It’s not possible to ignore the big hole in the ground where here foundation work is being lain. Surprisingly so, the expense of building down towards basements rather than the most-effective practice of expanding skyward seems an anathema but Patek Philippe has always had a traditional philosophy of being strategically counter culture – like when they first moved to Place du Molard, to when they first moved to Plan-Les-Ouates, it’s a historical motif which repeats itself – the corporate equivalent of a gambler’s tell. Dubbed Patek Philippe 6 or PP6, more activities including dial making are intended to be moved to Patek Philippe’s home at Plan-Les-Ouates.
As we enter the main building, we are greeted by an impressive clay sculpture of what appears to be a split chronograph movement, it takes more than a few moments to take stock of the comprehension that a watch lover is now standing in the heart of literal watch heaven with the surrounding structures making all manner of cases, bracelets, gemsetting, etc.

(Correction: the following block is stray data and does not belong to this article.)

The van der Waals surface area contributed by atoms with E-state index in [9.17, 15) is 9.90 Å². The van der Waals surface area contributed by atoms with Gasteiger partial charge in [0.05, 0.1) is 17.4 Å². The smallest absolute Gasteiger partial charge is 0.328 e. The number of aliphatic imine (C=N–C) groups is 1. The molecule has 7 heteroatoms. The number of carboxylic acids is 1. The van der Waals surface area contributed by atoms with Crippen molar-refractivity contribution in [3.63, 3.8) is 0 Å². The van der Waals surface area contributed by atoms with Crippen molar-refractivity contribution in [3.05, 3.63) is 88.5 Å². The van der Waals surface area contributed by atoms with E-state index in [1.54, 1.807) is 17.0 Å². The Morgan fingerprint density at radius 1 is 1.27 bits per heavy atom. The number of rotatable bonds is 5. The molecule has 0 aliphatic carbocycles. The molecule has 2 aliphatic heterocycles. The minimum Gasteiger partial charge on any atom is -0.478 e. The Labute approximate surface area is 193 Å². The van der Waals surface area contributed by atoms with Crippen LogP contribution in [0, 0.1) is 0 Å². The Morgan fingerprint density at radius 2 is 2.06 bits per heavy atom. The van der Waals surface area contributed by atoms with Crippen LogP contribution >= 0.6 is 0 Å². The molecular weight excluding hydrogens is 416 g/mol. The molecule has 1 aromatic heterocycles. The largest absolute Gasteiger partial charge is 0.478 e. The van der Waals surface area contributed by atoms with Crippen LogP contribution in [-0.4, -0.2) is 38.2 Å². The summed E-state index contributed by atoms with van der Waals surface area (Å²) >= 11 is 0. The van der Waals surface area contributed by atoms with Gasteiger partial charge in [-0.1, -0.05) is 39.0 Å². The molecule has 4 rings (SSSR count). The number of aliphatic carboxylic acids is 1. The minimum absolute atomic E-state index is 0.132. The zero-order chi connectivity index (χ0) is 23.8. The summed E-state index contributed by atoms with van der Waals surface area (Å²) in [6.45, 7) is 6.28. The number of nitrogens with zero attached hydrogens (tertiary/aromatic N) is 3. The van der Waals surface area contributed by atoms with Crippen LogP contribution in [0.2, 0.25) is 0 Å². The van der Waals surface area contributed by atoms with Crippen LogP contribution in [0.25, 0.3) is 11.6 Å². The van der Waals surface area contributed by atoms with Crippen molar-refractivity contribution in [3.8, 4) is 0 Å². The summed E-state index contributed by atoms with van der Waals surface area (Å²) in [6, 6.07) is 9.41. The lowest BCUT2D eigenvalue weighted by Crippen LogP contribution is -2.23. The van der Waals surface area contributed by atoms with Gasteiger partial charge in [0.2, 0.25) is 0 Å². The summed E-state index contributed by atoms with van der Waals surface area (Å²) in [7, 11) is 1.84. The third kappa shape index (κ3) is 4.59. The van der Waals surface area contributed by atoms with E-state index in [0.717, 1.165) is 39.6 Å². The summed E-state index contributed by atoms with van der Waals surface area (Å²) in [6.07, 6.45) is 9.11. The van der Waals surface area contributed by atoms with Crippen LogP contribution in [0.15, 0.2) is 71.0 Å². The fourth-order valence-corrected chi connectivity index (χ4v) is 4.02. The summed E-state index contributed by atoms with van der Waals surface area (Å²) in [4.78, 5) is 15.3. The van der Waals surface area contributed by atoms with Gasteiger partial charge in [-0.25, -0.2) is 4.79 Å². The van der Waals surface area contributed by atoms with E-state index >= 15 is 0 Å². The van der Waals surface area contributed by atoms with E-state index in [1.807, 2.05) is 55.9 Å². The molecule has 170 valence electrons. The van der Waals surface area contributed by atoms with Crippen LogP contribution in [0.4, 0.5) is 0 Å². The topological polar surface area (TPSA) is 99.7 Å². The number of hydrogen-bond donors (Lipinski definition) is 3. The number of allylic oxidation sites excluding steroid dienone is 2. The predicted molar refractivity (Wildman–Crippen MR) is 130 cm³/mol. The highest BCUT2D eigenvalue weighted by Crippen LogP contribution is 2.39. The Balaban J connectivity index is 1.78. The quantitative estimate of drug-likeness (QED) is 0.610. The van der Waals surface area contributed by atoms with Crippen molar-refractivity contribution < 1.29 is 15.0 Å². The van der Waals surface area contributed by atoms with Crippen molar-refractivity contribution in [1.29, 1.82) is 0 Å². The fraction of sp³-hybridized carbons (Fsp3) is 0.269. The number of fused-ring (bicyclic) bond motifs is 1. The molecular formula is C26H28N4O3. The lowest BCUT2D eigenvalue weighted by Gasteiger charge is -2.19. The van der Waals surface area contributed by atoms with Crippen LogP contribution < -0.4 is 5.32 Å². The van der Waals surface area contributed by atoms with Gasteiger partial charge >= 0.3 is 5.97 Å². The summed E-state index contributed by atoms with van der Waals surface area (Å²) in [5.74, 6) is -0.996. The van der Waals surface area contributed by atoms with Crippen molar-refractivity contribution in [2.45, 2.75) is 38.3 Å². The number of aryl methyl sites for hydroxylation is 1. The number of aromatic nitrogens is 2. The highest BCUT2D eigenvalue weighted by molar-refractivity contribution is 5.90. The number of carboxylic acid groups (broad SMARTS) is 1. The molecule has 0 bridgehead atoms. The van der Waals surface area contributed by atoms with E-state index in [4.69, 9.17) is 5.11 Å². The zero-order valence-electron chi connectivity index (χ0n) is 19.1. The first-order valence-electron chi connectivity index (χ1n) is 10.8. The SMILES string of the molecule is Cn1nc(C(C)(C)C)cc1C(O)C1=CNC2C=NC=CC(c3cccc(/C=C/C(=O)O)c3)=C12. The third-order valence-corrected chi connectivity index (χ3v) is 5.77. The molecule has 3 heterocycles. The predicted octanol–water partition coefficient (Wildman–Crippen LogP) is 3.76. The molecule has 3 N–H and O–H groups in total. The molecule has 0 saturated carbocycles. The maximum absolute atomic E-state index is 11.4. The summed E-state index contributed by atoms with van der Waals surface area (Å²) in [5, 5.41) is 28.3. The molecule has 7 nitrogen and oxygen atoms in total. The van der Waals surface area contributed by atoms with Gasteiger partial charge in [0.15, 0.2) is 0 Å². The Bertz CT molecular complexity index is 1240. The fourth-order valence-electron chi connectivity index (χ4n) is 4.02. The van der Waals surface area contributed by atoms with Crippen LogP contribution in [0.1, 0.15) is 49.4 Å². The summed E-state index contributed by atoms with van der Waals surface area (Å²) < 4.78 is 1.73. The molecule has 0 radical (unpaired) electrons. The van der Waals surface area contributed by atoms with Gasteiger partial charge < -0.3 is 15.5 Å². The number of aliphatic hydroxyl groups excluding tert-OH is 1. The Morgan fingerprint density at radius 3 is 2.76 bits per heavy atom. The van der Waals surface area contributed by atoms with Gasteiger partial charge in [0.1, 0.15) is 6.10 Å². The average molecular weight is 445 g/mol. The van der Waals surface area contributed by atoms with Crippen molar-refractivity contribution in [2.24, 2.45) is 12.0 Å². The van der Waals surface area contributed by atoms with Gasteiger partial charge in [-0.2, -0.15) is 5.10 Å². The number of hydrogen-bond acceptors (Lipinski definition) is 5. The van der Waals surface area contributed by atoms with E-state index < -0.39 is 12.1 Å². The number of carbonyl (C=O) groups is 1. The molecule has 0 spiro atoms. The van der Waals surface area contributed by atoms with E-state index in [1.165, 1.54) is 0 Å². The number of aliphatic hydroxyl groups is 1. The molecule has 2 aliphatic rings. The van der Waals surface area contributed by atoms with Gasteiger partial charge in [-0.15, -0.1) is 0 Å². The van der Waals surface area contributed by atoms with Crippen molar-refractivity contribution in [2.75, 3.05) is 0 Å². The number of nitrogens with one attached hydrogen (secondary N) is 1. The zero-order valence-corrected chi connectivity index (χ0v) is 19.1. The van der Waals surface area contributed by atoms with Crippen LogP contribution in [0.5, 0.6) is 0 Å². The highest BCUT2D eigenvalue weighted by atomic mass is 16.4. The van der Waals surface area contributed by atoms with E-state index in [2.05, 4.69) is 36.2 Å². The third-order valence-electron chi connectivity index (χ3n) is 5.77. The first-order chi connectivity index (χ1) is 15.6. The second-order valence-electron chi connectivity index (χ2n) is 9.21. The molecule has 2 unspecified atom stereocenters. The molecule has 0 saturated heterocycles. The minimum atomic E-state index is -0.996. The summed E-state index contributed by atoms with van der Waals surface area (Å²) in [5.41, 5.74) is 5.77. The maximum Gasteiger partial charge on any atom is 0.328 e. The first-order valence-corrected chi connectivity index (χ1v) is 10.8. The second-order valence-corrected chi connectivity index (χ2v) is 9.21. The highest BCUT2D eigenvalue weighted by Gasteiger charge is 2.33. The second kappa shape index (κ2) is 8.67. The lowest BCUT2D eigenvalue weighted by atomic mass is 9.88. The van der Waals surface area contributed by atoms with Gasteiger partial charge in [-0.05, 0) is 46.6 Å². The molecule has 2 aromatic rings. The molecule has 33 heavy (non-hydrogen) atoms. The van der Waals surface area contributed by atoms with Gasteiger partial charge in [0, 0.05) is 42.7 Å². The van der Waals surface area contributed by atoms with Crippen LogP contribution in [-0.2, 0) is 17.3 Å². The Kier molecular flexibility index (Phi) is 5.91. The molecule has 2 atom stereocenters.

The tour begins with witnessing the creation of the most basic yet most vital of components – the birth of gear wheels and pinions. To wit an analogy, one might imagine the heart as the most important component in a body but without an efficient network of smooth running veins delivering oxygenated blood throughout the entire system, an ever increasing number of parts will start to wither and breakdown, eventually affecting the larger whole; therein lies the onerous of task of ensuring that the smallest wheel is cut and finished to the point of maximum efficiency for optimal energy transference.
Yet as we cross the threshold of PP5, I spy large macro shots of Patek Philippe brand engraving on the 3/4 plates. It’s subtle but if you know where to look discrepancy in letter kerning and leading prompted me to ask a fundamental “Artisan vs. Machine” question, “when did Patek Philippe begin to eschew hand engraving of the brand for mechanical engraving of the letters?”